Multi-Touch for Retail
Bringing e-commerce opportunities in-store
By Frieder Hansen, CEO, Pyramid Computer
With more and more people using smart phones and tablets, the retail world has seen a growing trend towards delivering the same engaging level of interactivity through touch-screen kiosks. Frieder Hansen discusses the use of multi-touch technologies in the retail environment.
Traditional interactivity really doesn't cut it anymore. We have become used to the slick user interface of smartphones, and the multi-touch and gesture features of iPods and tablet computers. This generation wants to flick though content, drag to zoom and pinch to minimise, make gestures and even get their friends to join in. It's called real multi-touch.
Not surprisingly, this has led to the installation of growing numbers of kiosks based on iPods and tablet computers. Whilst the user experience is better, there is simply not enough real-estate on the screen to deliver the impact and multi-user potential required for most kiosk applications. Increasingly, the answer is to combine the familiar lightness and precision of capacitive multi-touch technology used on smart phones and tablets, with full-size screens offering full HD clarity and vibrancy.
Projected Capacitive Touch
The key to enabling feather-light, precise and responsive multi-touch lies in the type of touch-screen technology used. Projected Capacitive Touch (PCT) is fast becoming the technology of choice.
Why? Because it's responsive and lag-free, unaffected by ambient light, does not degrade image quality or shift images relative to the touch point, and enables frameless display designs.
This method uses two sensor layers with conductive strips. The isolated strips serve as transmitting and receiving units and when a finger is placed at the intersection of two strips the exact position can be determined by a charge surplus. Solutions based on mutual capacitance can provide capability for up to 20-finger multi-touch input with less than 10ms multi-touch response time for all 20 fingers. This allows multi-user and multi-tasking capabilities and ensures precise, accurate touch for detailed applications that are speed sensitive.
Furthermore, unlike alternative infrared-based systems, capacitive systems are completely insensitive to daylight, making them suitable for use outdoors or in very bright environments.
A key advantage compared with optical touch methods based on back projection is that capacitive screens do not impair the image quality of the underlying display. Since capacitive touch screens can be placed in minimal separation from the display, there is no offset between the image information and the touch point. Furthermore, frameless designs are possible, because no sensors are attached to the edge of the display. Integrating the latest multi-core CPUs and graphics processors ensures a rich user experience.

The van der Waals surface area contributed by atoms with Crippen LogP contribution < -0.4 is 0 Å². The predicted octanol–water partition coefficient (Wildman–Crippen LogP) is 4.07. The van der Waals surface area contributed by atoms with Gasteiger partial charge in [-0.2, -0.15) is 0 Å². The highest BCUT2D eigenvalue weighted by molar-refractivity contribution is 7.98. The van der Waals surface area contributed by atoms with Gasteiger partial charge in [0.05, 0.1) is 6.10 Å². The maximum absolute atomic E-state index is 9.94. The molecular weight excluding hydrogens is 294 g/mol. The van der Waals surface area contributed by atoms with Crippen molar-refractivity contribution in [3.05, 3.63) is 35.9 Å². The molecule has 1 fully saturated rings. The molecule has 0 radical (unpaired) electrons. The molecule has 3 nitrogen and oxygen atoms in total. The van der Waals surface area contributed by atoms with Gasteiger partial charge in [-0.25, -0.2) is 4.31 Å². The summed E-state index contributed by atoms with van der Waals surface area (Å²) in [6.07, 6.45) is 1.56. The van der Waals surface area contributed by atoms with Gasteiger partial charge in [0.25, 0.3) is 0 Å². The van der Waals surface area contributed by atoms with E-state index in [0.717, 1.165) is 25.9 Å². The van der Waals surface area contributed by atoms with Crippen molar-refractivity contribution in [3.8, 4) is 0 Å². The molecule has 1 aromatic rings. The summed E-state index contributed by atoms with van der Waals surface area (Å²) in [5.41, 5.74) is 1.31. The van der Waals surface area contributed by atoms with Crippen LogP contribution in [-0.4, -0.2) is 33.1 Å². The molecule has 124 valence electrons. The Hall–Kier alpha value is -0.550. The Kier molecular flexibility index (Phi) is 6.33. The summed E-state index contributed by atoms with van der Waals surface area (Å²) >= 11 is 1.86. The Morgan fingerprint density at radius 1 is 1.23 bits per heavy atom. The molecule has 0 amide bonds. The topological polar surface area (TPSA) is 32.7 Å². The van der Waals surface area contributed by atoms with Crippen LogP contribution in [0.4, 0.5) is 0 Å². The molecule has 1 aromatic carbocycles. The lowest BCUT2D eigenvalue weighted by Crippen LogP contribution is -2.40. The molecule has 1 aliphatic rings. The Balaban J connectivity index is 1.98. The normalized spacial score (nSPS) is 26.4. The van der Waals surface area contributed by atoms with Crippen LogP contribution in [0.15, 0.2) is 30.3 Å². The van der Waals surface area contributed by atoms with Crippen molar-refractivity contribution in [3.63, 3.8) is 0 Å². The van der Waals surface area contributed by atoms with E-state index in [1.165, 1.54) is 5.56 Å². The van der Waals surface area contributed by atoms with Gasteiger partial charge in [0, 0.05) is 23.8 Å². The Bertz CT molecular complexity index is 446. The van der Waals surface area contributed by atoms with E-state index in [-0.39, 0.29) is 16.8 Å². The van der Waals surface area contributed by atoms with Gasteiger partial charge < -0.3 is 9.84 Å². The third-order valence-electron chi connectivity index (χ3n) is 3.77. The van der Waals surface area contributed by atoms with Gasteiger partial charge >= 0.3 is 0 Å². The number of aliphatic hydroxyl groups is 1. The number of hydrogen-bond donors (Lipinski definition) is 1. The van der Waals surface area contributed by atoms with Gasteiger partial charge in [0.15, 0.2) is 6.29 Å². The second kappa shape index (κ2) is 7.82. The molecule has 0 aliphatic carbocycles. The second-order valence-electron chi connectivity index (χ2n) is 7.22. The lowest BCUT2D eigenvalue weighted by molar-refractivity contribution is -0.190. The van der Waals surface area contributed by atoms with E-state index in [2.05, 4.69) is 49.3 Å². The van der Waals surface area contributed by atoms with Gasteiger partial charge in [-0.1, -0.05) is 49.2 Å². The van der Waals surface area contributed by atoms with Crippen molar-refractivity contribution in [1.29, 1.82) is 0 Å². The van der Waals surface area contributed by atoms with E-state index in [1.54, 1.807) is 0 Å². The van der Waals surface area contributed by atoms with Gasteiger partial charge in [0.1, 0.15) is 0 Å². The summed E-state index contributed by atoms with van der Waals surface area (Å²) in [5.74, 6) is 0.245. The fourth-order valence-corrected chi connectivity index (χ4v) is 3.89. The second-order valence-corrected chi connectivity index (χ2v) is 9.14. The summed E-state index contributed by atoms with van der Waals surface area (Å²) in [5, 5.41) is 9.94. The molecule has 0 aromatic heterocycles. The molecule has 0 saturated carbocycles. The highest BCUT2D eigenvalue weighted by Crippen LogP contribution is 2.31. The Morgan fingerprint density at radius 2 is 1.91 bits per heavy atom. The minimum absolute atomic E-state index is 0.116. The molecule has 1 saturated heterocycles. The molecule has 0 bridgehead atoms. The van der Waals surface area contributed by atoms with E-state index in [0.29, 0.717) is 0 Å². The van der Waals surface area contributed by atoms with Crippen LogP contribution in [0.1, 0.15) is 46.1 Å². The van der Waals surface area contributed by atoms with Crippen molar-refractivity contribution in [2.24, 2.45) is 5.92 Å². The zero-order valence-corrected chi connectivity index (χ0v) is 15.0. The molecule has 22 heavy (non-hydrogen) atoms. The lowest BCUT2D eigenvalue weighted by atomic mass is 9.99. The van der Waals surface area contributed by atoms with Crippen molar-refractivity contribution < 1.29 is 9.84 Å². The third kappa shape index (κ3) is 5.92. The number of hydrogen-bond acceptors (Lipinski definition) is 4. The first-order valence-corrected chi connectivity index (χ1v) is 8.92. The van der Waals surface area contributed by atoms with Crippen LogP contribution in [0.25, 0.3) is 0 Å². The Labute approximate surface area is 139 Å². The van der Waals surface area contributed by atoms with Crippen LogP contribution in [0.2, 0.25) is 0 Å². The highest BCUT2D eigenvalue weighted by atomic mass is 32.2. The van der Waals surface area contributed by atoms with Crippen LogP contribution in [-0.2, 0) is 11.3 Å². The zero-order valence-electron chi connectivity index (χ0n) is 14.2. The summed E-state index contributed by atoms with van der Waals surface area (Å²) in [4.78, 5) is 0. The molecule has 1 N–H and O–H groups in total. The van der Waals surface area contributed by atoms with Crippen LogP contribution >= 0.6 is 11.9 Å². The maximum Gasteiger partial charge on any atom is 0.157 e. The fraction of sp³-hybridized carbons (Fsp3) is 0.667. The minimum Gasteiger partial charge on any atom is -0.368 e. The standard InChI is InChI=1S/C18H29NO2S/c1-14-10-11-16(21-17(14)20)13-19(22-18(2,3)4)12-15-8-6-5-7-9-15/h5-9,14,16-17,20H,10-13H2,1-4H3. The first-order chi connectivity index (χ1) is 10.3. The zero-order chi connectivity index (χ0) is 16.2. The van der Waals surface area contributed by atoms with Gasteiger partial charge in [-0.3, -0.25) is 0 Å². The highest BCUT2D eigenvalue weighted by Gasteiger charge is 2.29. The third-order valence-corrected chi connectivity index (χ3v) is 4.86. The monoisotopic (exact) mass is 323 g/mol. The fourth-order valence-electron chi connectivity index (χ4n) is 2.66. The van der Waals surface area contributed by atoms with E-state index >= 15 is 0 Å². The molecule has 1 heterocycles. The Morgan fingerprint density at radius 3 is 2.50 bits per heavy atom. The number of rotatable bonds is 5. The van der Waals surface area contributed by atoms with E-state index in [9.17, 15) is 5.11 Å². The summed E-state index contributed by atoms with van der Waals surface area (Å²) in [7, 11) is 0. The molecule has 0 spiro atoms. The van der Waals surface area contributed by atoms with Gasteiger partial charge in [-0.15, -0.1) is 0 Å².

These are major benefits for in-store applications, especially for point-of-sale and point of information. For example, the ability to detect two or more points of contact simultaneously enables multiple users to operate simultaneously and independently. This is especially useful where a sales consultant is able to sit down with the customer and work directly together to explore options and alternatives. Examples could include explaining financial products or working through the options for a fitted kitchen, bathroom or bedroom design.
New interfaces have been developed with true multi-touch technology to guide POS customers through complex options in mobile phone stores. The user interacts with the touch-screen to explore the features and benefits of alternative handsets, and then compare the available tariffs according to individual requirements. Images can be zoomed, rotated and dragged side-by-side. Dragging and dropping screen elements onto each other provides a direct and highly visual comparison.
Adding intelligent cameras allows the kiosk to recognise the prospective customer's age and gender, enabling specific audience needs to be addressed. In clothing stores, items can be added to an image of the customer themselves, virtually trying on outfits, colour combinations and accessories in-store. Also, touch activity can be used to create product and production statistics. For example, if a consumer touches a certain dress on the screen, the retailer can easily accumulate all this data and react on consumer taste.
Home e-commerce rarely offers such possibilities. The interactivity of in-store e-commerce systems delivers much more focused advertising – for a specific age, a specific gender and maybe for a specific season. Full HD content and appealing visualisation can activate emotions and bring the retailer increased sales success. Today's big multi-touch screens open up a huge range of opportunities for e-commerce in-store.
Monday, May 14, 2012